We spoke about his 1992 feature debut Silent Country, which he showed on 35mm to amazed audiences in Toronto recently. In the film, young, naive and enthusiastic theatre director Kai comes to a grim East German provincial town to put on Beckett’s Waiting for Godot. Although the lethargic company shows no interest in the play, his spirit remains undaunted. Meanwhile, it is fall 1989. The world is changing and far away in the capital, a revolution is taking place. Great hopes emerge in the little town, and unexpected events overtake Kai’s derailed production. Reflections of and on Dresen’s own life and work are inevitable.

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Berlinale Blogger: Veterans versus neophytes

© Berlinale

© Berlinale

by Barbara Oswald

German cinema has a great deal to offer at this year’s Berlinale. Along with old masters back in the running, young aspiring filmmakers are introducing themselves and portraying the host country in various shades.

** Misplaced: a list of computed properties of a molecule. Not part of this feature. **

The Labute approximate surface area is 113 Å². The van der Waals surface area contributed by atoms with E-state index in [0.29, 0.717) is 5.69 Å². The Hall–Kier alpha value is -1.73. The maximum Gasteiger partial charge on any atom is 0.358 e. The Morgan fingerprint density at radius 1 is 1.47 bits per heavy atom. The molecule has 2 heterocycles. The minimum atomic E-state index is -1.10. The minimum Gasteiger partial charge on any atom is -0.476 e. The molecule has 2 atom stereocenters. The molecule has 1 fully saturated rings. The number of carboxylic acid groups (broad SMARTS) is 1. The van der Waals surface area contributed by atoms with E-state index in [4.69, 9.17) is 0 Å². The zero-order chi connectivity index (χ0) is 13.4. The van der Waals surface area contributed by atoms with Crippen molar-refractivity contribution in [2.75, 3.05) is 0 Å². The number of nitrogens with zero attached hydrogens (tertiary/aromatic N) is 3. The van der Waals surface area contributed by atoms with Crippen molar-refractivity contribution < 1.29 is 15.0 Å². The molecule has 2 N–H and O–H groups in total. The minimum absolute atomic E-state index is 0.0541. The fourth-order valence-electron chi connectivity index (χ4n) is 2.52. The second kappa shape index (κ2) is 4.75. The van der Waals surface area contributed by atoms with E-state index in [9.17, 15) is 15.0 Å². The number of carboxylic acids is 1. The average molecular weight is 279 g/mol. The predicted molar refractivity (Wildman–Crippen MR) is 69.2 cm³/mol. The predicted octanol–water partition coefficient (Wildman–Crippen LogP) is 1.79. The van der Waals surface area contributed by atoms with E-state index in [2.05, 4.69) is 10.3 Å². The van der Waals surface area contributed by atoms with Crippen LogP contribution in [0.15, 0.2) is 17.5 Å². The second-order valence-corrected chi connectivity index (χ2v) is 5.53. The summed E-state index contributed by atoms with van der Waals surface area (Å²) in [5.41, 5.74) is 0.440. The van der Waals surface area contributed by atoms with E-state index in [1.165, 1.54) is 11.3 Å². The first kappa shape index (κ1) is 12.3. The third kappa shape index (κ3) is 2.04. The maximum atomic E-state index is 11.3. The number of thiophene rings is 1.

Wim Wenders and Werner Herzog, two of the foremost exponents of the German film scene, are screening in the main competition at the Berlinale again. Wenders’ Every Thing Will Be Fine shows the impact of a tragic accident on the parties thereto, whilst Herzog’s Queen of the Desert chronicles the life of an English woman – scholar, administrator, cartographer and spy – exploring the Middle East in the early 20th century. But alongside such great internationally renowned names, we shouldn’t overlook the other German hopefuls in the main competition. Andreas Dresen’s Als wir träumten (“As We Were Dreaming”) is a study of a group of young people experiencing the decline of East Germany first-hand as they grow older. And Sebastian Schipper’s Victoria tells the story of strangers on a road trip together across Berlin. So we have German history versus a modern portrait of the German capital.

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Berlinale Blogger: Berlinale shows 12 Brazilian films

“Sea of Fire”, Joel Pizzini | Photo: M. Copetti

“Sea of Fire”, Joel Pizzini | Photo: M. Copetti

by Camila Gonzatto, @camila_gonzatto

The Brazilian entries to the 65th Berlinale range widely in style and subject-matter. Among them, a short by Joel Pizzini is in the running for the Golden Bear.